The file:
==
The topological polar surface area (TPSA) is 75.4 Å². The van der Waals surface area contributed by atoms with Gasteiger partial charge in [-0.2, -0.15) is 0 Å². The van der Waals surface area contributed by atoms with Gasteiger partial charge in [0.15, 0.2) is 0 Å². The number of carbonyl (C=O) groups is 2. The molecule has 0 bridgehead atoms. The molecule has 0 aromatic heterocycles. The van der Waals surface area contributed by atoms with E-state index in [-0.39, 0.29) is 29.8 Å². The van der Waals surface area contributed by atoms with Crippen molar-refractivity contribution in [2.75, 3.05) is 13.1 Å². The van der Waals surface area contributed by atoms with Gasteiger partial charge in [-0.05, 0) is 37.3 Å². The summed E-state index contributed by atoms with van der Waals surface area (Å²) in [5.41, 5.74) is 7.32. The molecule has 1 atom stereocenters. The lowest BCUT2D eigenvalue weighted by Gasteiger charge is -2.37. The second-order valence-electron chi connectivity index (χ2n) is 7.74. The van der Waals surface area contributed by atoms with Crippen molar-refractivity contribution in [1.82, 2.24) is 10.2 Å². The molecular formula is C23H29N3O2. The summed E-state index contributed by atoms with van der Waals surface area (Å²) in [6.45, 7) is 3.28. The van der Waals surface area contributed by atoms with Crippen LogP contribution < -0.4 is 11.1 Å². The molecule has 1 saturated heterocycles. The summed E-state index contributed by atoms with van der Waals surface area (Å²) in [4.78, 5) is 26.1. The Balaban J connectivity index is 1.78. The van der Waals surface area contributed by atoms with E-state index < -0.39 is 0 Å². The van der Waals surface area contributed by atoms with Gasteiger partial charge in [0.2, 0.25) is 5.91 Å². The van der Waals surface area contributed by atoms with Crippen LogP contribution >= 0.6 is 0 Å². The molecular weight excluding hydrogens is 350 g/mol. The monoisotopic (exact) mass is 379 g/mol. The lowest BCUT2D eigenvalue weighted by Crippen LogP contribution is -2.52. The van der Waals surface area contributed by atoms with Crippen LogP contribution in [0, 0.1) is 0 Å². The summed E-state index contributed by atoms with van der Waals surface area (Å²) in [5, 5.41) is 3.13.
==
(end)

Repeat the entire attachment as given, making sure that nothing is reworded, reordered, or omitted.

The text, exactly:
The topological polar surface area (TPSA) is 75.4 Å². The van der Waals surface area contributed by atoms with Gasteiger partial charge in [-0.2, -0.15) is 0 Å². The van der Waals surface area contributed by atoms with Gasteiger partial charge in [0.15, 0.2) is 0 Å². The number of carbonyl (C=O) groups is 2. The molecule has 0 bridgehead atoms. The molecule has 0 aromatic heterocycles. The van der Waals surface area contributed by atoms with E-state index in [-0.39, 0.29) is 29.8 Å². The van der Waals surface area contributed by atoms with Crippen molar-refractivity contribution in [2.75, 3.05) is 13.1 Å². The van der Waals surface area contributed by atoms with Gasteiger partial charge in [-0.05, 0) is 37.3 Å². The summed E-state index contributed by atoms with van der Waals surface area (Å²) in [5.41, 5.74) is 7.32. The molecule has 1 atom stereocenters. The lowest BCUT2D eigenvalue weighted by Gasteiger charge is -2.37. The second-order valence-electron chi connectivity index (χ2n) is 7.74. The van der Waals surface area contributed by atoms with Crippen molar-refractivity contribution in [1.82, 2.24) is 10.2 Å². The molecular formula is C23H29N3O2. The summed E-state index contributed by atoms with van der Waals surface area (Å²) in [6.45, 7) is 3.28. The van der Waals surface area contributed by atoms with Crippen LogP contribution < -0.4 is 11.1 Å². The molecule has 1 saturated heterocycles. The summed E-state index contributed by atoms with van der Waals surface area (Å²) in [4.78, 5) is 26.1. The Balaban J connectivity index is 1.78. The van der Waals surface area contributed by atoms with E-state index < -0.39 is 0 Å². The van der Waals surface area contributed by atoms with Gasteiger partial charge in [0.2, 0.25) is 5.91 Å². The van der Waals surface area contributed by atoms with Crippen LogP contribution >= 0.6 is 0 Å². The molecular weight excluding hydrogens is 350 g/mol. The monoisotopic (exact) mass is 379 g/mol. The lowest BCUT2D eigenvalue weighted by Crippen LogP contribution is -2.52. The van der Waals surface area contributed by atoms with Crippen LogP contribution in [0, 0.1) is 0 Å². The summed E-state index contributed by atoms with van der Waals surface area (Å²) in [5, 5.41) is 3.13.